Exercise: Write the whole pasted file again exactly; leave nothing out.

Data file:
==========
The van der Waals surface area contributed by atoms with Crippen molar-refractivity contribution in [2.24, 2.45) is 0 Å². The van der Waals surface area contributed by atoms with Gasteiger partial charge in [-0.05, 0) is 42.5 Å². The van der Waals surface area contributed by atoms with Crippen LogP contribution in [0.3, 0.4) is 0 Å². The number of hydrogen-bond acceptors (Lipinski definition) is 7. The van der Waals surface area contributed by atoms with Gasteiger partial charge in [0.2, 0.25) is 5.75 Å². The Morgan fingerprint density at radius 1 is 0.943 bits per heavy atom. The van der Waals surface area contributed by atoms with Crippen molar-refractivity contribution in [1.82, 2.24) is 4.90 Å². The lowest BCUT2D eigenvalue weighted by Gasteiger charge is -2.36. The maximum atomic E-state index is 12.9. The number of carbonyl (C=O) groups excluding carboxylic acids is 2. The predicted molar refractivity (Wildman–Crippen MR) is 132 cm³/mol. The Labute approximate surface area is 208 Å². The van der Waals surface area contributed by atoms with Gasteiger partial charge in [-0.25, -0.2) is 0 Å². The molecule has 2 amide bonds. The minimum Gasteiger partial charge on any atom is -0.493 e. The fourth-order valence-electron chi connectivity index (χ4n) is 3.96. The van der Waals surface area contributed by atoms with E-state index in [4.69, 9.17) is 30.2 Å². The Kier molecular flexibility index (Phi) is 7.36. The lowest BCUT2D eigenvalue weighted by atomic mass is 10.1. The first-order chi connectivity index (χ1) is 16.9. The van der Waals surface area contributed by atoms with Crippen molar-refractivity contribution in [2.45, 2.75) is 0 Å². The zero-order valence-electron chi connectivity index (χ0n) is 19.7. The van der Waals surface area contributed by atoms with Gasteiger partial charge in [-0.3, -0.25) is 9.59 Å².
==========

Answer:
The van der Waals surface area contributed by atoms with Crippen molar-refractivity contribution in [2.24, 2.45) is 0 Å². The van der Waals surface area contributed by atoms with Gasteiger partial charge in [-0.05, 0) is 42.5 Å². The van der Waals surface area contributed by atoms with Crippen LogP contribution in [0.3, 0.4) is 0 Å². The number of hydrogen-bond acceptors (Lipinski definition) is 7. The van der Waals surface area contributed by atoms with Gasteiger partial charge in [0.2, 0.25) is 5.75 Å². The Morgan fingerprint density at radius 1 is 0.943 bits per heavy atom. The van der Waals surface area contributed by atoms with Crippen molar-refractivity contribution in [1.82, 2.24) is 4.90 Å². The lowest BCUT2D eigenvalue weighted by Gasteiger charge is -2.36. The maximum atomic E-state index is 12.9. The number of carbonyl (C=O) groups excluding carboxylic acids is 2. The predicted molar refractivity (Wildman–Crippen MR) is 132 cm³/mol. The Labute approximate surface area is 208 Å². The van der Waals surface area contributed by atoms with Gasteiger partial charge in [-0.25, -0.2) is 0 Å². The molecule has 2 amide bonds. The minimum Gasteiger partial charge on any atom is -0.493 e. The fourth-order valence-electron chi connectivity index (χ4n) is 3.96. The van der Waals surface area contributed by atoms with E-state index in [4.69, 9.17) is 30.2 Å². The Kier molecular flexibility index (Phi) is 7.36. The lowest BCUT2D eigenvalue weighted by atomic mass is 10.1. The first-order chi connectivity index (χ1) is 16.9. The van der Waals surface area contributed by atoms with Crippen molar-refractivity contribution in [2.45, 2.75) is 0 Å². The zero-order valence-electron chi connectivity index (χ0n) is 19.7. The van der Waals surface area contributed by atoms with Gasteiger partial charge in [-0.3, -0.25) is 9.59 Å².